After spending a good three days wading through cinematic refuse like The Crow: Wicked Prayer, Zodiac Killer, Raging Sharks, The Sisterhood, Brothers in Arms, and the most amazingly inept version of War of the Worlds ever conceived ... I was more than ready for a B-movie that could charm me and make me smile. I had They Are Among Us penciled in as just that movie.
And dammit, the movie just refused to play along.
Clearly content with being a feature-length, and particularly ridiculous, episode of The X-Files, They Are Among Us tells the tale of small-town alien invasion, and the inevitable stress it causes to one precocious young teenage boy. Now, take that concept and inject it with 40 ounces of blithering blather and outright boredom, and you've got a pretty good idea what's really among us: Yet another stupid direct-to-video title with a slick, shiny DVD case.
We're talking about a super-creepy race of interstellar slug-like creatures who accidentally landed on Earth by getting stuck to a meteorite ... and promptly began killing and replicating all the townsfolk they could find.
Sounds pretty neat, eh? Sadly, no. Because this low-budget X-Files wannabe also has the intention of wedging a full episode of Dawson's Creek into the mix, thereby creating a movie that's one-half limp sci-fi schpiel combined with a bunch of flowery and glib teen angst material. Frankly, by the time the aliens get nasty enough to drop the disguise and make with the goop, you'll be well into REM sleep and dreaming of better movies.
Alison Eastwood (yes, the daughter) stars as an allegedly intrepid alien hunter who just might have stumbled into the right neighborhood. Other actors you'll probably recognize (and sympathize with) include Corbin Bernsen as the aliens' favorite plastic surgeon (don't ask), Bruce Boxleitner as a concerned father who's also married to a space slug masquerading as a human housewife, and crazy old George 'Buck' Flower as (you guessed it) a crazy old mechanic. Oh, and the amazingly sexy model known as Hunter Tylo pops up in a few scenes as a mean little alien vixen; sorry guys, nil on the nakedometer.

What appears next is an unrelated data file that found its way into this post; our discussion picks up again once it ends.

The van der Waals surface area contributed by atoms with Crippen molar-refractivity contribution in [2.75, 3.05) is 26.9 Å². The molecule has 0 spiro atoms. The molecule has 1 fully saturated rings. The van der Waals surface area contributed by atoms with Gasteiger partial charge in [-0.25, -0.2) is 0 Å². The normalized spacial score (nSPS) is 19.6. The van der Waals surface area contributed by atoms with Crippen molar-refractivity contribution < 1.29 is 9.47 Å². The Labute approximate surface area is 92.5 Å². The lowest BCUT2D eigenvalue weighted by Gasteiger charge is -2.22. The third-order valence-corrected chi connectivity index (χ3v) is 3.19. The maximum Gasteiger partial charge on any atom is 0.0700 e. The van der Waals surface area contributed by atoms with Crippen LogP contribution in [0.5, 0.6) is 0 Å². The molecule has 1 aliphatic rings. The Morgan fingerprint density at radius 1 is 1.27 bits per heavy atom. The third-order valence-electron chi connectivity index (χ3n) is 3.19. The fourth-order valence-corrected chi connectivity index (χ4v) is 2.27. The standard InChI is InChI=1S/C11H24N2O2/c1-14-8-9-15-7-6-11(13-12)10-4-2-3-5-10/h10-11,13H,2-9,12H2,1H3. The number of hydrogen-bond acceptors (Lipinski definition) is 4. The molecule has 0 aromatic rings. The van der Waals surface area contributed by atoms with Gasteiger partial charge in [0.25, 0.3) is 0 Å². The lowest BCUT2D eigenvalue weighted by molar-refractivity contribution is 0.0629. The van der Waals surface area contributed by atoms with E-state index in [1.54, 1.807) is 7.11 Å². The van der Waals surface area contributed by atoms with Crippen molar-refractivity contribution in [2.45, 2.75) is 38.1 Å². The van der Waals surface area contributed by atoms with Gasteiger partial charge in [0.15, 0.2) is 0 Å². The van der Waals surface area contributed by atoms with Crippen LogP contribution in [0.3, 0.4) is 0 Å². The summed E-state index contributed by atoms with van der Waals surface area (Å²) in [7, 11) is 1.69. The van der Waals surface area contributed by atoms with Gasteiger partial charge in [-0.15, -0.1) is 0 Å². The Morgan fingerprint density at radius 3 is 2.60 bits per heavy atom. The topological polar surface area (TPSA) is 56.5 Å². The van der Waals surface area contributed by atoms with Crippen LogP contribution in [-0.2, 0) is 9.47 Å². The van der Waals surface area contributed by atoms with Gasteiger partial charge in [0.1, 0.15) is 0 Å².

While They Are Among Us is not as aggressively awful as one might expect, I suspect that "not aggressively awful" is not exactly what you're looking for in a weekend rental. Directed in a professional, if somewhat dry, fashion by genre veteran Jeffrey Obrow, They Are Among Us isn't as overwhelming terrible as it is dryly derivative, annoyingly slow, and pretty darn boring from start to finish. But there is a really nasty alien at the end that looks like a giant Pac-Man covered with snot, so if the flick pops up on cable one night, be sure to Tivo the final 13 minutes.
Video: It's a widescreen anamorphic transfer, which looks pretty clean through most of the daylight sequences. Sadly, most of the flick takes place at night, and if I could paraphrase my favorite song of all time: The grain comes out at night.
Audio: You choose between Dolby Digital 2.0 or 5.1; either way you're getting a whole lot of chit-chat and only a few of the freaky alien squeals. Optional subtitles are available in Spanish.
Extras: There's a 8-minute featurette entitled Creating the Creatures, which is just cool enough to make you wish the creatures had played a bigger role in the movie. Aside from the BBQ-slathered Pac-Man monster, I will admit that the alien effects are pretty darn slick, so let's give some credit where it's due.
There's also an audio commentary with director Jeffrey Obrow, screenwriter Lars Hauglie, FX supervisor Chad Washam, and actor Michael DiLallo. It's a somewhat dry but amiable affair; the guys clearly like their flick, but don't consider it the second coming of Alien. In fact, the guys' yak-track made me wish I liked the movie a bit more...
Rounding out the extras is a collection of trailers for Alien 3000, Rottweiler, Zodiac Killer, Premonition, The Slaughterhouse Massacre (it's a romantic comedy), Chronicle of the Raven (a.k.a. Jennifer's Shadow), and The Devil's Rejects.
I'll give They Are Among Us our Rent It designation, mainly because the filmmakers are clearly trying to tell a straight-faced and entertaining invasion story without being obnoxious or cheap about it. Should the flick pop up on cable one night and it snags your attention span, feel free to give it a shot. It's certainly not awful enough to give you a migraine, but They Are Among Us just feels like an oft-told tale, retold (yet again) with very little ingenuity.